Urban renewal may be the least of the problems threatening the drivers in a black-owned cab service in August Wilson’s “Jitney,” playing through June 10 at South Coast Repertory Theatre.
“Jitney” is Wilson’s first play but became the eighth in the chronological list of his famous 10-play “Pittsburgh Cycle,” each dedicated to one decade. This play never opened on Broadway, but has done well in regional theaters.
“Jitney” offers a glimpse into the lives of the men who work in and around a gypsy cab station in Pittsburgh’s Hill District that has been run for the past 18 years by the reliable and honest Becker (Charlie Robinson).
On this August day in 1977, group busybody Turnbo (Ellis E. Williams) and the much younger Youngblood (Larry Bates) are in a heated checkers game, alcoholic driver Fielding (David McKnight) has run out of gin and numbers runner Shealy (Rolando Boyce) wants Becker to get his nephew a job at the mill.
Youngblood has just put a down payment on a house for girlfriend Rena (Kristy Johnson), mother of his 2-year-old, but now finds he needs more money for the title search. Korean War veteran Doub (James A. Watson, Jr.), probably the most level-headed of the group, worries about the closure of the stand.
It’s an average day in the life until the fourth scene, when Becker’s sorrow walks in. His son Booster (Montae Russell), just released from prison after a 20-year stretch for murder, just wants to reconnect with his father, but straight-arrow Becker will have none of it. In fact, he blames Booster for his wife’s death (she collapsed in the courtroom Becker never set foot in, and never recovered). And he shocks by leaving the room when Booster tries to talk to him.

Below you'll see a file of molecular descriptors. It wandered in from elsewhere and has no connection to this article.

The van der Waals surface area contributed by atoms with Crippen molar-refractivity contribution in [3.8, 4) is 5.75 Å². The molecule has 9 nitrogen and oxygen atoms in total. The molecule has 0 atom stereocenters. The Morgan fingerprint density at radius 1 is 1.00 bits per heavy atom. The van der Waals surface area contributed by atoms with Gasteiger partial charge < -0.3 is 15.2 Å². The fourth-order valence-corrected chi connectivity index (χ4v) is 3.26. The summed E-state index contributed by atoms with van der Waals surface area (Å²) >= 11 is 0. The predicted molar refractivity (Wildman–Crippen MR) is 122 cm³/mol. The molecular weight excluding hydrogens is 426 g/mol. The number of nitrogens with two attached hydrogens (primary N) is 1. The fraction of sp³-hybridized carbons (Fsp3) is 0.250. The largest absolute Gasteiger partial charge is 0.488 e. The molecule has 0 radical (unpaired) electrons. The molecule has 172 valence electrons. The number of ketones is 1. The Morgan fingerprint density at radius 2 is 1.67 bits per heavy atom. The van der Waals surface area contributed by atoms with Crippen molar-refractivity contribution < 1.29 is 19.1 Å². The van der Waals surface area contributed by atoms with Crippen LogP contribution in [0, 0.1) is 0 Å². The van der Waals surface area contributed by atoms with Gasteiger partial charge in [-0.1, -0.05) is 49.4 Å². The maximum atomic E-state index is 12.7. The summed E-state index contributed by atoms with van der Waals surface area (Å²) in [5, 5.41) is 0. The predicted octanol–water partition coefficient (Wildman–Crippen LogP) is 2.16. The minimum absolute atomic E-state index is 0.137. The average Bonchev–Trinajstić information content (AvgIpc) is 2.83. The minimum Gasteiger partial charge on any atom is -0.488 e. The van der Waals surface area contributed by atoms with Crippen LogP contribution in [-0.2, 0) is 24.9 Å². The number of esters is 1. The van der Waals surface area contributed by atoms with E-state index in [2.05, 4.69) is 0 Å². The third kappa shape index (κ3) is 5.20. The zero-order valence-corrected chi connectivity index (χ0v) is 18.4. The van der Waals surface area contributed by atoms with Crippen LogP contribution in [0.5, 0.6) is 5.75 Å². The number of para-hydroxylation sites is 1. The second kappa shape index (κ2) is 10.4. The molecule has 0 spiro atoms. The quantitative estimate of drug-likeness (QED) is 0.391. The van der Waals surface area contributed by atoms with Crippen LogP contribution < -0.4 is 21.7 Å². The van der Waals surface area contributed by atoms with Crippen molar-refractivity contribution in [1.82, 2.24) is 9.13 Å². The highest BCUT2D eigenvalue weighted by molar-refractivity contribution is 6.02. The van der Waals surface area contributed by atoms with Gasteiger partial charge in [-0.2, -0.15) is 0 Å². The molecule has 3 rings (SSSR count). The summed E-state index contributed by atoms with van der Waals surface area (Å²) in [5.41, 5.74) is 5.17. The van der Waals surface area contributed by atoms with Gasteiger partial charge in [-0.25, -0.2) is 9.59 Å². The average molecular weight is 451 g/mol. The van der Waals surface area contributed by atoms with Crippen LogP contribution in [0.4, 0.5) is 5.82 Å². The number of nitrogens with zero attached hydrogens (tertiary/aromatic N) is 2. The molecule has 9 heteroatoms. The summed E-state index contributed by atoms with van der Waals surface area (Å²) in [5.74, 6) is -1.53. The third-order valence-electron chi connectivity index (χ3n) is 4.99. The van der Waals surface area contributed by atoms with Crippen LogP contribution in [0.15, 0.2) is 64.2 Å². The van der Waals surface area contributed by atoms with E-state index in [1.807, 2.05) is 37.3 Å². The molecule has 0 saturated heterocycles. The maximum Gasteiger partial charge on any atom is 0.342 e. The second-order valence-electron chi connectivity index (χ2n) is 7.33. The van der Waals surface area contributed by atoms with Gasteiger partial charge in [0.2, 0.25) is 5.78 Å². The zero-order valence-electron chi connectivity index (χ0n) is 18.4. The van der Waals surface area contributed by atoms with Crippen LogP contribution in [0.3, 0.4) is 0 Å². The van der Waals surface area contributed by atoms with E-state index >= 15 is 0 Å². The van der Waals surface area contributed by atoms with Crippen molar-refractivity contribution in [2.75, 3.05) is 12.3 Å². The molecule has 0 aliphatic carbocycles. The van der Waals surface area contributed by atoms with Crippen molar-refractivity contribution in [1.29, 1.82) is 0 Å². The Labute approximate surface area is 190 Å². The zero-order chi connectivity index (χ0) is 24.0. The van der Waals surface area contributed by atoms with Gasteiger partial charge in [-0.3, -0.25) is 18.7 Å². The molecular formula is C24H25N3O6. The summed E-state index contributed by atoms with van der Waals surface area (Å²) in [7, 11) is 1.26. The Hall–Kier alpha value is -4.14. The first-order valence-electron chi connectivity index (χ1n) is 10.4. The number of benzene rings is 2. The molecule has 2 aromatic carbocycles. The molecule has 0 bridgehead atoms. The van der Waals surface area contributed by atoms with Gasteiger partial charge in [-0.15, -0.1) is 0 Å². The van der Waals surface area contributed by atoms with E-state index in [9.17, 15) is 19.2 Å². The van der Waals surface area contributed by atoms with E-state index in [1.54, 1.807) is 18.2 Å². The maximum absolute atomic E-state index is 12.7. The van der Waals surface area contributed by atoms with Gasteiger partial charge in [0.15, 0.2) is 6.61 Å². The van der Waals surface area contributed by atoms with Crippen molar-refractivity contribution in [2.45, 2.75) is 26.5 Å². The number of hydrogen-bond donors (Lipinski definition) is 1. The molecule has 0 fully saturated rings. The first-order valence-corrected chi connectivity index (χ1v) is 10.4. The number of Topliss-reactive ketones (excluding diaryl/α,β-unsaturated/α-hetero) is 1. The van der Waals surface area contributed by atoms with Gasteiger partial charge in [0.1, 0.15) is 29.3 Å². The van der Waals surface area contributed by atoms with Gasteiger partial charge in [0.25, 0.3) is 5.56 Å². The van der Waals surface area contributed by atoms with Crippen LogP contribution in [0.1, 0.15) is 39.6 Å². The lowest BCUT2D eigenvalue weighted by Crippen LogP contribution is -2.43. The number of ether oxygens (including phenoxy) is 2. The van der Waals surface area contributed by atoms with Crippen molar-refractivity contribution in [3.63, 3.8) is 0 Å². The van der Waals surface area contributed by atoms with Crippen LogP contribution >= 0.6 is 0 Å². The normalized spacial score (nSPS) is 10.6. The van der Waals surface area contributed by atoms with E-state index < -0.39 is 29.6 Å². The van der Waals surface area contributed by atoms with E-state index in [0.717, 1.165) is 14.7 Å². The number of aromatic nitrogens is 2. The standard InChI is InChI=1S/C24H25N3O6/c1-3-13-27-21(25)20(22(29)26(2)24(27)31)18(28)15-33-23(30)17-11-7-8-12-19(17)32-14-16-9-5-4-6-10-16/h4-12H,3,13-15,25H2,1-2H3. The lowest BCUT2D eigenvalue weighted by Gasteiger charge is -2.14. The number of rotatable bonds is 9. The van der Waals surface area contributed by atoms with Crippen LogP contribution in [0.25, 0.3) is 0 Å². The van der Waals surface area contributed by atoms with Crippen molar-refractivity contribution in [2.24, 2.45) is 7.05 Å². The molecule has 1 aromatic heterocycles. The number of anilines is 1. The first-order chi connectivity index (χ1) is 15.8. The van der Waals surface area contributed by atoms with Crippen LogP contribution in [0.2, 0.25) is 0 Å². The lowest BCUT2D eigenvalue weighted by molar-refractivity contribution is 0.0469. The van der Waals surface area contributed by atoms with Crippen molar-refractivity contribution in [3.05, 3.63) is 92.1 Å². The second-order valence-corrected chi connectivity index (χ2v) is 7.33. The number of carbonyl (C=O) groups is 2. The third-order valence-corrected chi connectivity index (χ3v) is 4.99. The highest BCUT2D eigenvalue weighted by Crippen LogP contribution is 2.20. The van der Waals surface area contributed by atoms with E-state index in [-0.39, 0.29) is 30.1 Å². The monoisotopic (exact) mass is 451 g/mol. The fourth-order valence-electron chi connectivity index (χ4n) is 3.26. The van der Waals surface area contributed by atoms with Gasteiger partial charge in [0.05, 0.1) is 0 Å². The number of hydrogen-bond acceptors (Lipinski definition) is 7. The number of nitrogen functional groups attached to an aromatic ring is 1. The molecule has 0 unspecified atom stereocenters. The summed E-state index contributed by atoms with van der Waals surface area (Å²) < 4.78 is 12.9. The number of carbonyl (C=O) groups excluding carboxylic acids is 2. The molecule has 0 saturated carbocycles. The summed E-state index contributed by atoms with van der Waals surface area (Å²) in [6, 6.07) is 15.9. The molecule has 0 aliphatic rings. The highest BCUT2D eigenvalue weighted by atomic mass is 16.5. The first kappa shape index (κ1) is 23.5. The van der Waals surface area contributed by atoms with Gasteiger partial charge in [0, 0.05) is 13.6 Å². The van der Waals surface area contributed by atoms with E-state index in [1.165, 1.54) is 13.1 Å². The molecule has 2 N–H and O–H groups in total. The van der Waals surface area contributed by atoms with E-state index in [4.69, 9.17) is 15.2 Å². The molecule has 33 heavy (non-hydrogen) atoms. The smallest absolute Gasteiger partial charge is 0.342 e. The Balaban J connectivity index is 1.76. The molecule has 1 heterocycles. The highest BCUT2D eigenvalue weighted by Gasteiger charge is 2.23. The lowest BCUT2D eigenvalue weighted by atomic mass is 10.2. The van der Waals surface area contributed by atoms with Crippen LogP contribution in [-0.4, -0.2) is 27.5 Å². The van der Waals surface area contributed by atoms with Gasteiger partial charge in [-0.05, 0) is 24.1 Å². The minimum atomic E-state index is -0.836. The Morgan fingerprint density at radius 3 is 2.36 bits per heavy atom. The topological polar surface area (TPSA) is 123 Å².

“Jitney” seems almost like two plays, and in a sense it is. The first act lulls you with its slice-of-life approach until the drama bomb is dropped in the last scene with Booster’s entrance.
The second act is nearly all drama: Will Becker and Booster make peace? Will Youngblood and Rena iron out their differences? Will the stand be closed?
The first version of the play (1982) was shelved until 1996, when Wilson revised it, deepening the relationships and heighten the drama between Becker and Booster and between Youngblood and Rena, creating a different feel for the play.
Director Ron OJ Parson has a sterling cast, headed by Robinson’s solid Becker, whose line readings are inerrant and whose scenes with the fine Russell as Booster are both telling and heartbreaking.
Williams’ yenta Turnbo amuses (and annoys), but behind that is a quick trigger of violence that can be frightening. Bates shows plenty of youthful vigor and claims the willingness to change his former philandering ways, and he and Johnson’s Rena have some fine chemistry.
McKnight’s happy drunk Fielding may be a type, but he’s absolutely human; everyone knows a Fielding. Boyce’s snappily dressed numbers guy Shealy is amusing. Watson Jr. brings a steady presence to Doub.
On Shaun Motley’s perfectly appointed set, life goes on, punctuated by frequent ride requests to the pay phone on the wall. Vincent Olivieri’s ’70s sound design adds to the atmosphere, as do Dana Rebecca Woods’ costumes (remember all those plaids?).
“Jitney” is Wilson’s first play. It isn’t his best, but it’s certainly worth seeing and this is as good a reading as you’re likely to see. This production moves to the Pasadena Playhouse after its run at South Coast Rep.
“Jitney” plays through June 10 at South Coast Repertory Theatre, 655 Town Center Drive, Costa Mesa.
Sunday, Tuesday and Wednesday at 7:30 pm; Thursday through Saturday at 8 pm; matinees Saturday and Sunday at 2:30 pm.
For tickets, call 714-708-5555 or visit HERE.
To read more reviews by SDGLN Theater Critic Jean Lowerison, click HERE.